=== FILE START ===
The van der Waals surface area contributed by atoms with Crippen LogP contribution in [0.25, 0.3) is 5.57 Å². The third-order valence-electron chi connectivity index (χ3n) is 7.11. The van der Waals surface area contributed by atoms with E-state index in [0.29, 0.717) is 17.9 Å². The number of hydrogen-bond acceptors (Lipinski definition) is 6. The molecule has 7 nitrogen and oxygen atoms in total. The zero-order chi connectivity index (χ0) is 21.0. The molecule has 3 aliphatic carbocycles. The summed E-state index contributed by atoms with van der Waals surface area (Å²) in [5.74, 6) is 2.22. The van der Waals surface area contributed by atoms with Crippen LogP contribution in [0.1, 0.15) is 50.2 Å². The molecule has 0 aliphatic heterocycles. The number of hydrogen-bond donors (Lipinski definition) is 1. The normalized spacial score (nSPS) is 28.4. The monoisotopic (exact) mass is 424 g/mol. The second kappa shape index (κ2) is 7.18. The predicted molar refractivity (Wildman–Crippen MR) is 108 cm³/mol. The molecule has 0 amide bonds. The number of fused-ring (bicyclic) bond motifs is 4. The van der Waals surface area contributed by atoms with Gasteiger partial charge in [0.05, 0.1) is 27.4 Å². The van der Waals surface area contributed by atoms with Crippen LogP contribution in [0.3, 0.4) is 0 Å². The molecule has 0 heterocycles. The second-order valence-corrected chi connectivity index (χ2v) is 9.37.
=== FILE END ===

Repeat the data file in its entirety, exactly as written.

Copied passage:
The van der Waals surface area contributed by atoms with Crippen LogP contribution in [0.25, 0.3) is 5.57 Å². The third-order valence-electron chi connectivity index (χ3n) is 7.11. The van der Waals surface area contributed by atoms with E-state index in [0.29, 0.717) is 17.9 Å². The number of hydrogen-bond acceptors (Lipinski definition) is 6. The molecule has 7 nitrogen and oxygen atoms in total. The zero-order chi connectivity index (χ0) is 21.0. The molecule has 3 aliphatic carbocycles. The summed E-state index contributed by atoms with van der Waals surface area (Å²) in [5.74, 6) is 2.22. The van der Waals surface area contributed by atoms with Crippen LogP contribution in [0.1, 0.15) is 50.2 Å². The molecule has 0 aliphatic heterocycles. The number of hydrogen-bond donors (Lipinski definition) is 1. The normalized spacial score (nSPS) is 28.4. The monoisotopic (exact) mass is 424 g/mol. The second kappa shape index (κ2) is 7.18. The predicted molar refractivity (Wildman–Crippen MR) is 108 cm³/mol. The molecule has 0 amide bonds. The number of fused-ring (bicyclic) bond motifs is 4. The van der Waals surface area contributed by atoms with Gasteiger partial charge in [0.05, 0.1) is 27.4 Å². The van der Waals surface area contributed by atoms with Crippen LogP contribution in [0.3, 0.4) is 0 Å². The molecule has 0 heterocycles. The second-order valence-corrected chi connectivity index (χ2v) is 9.37.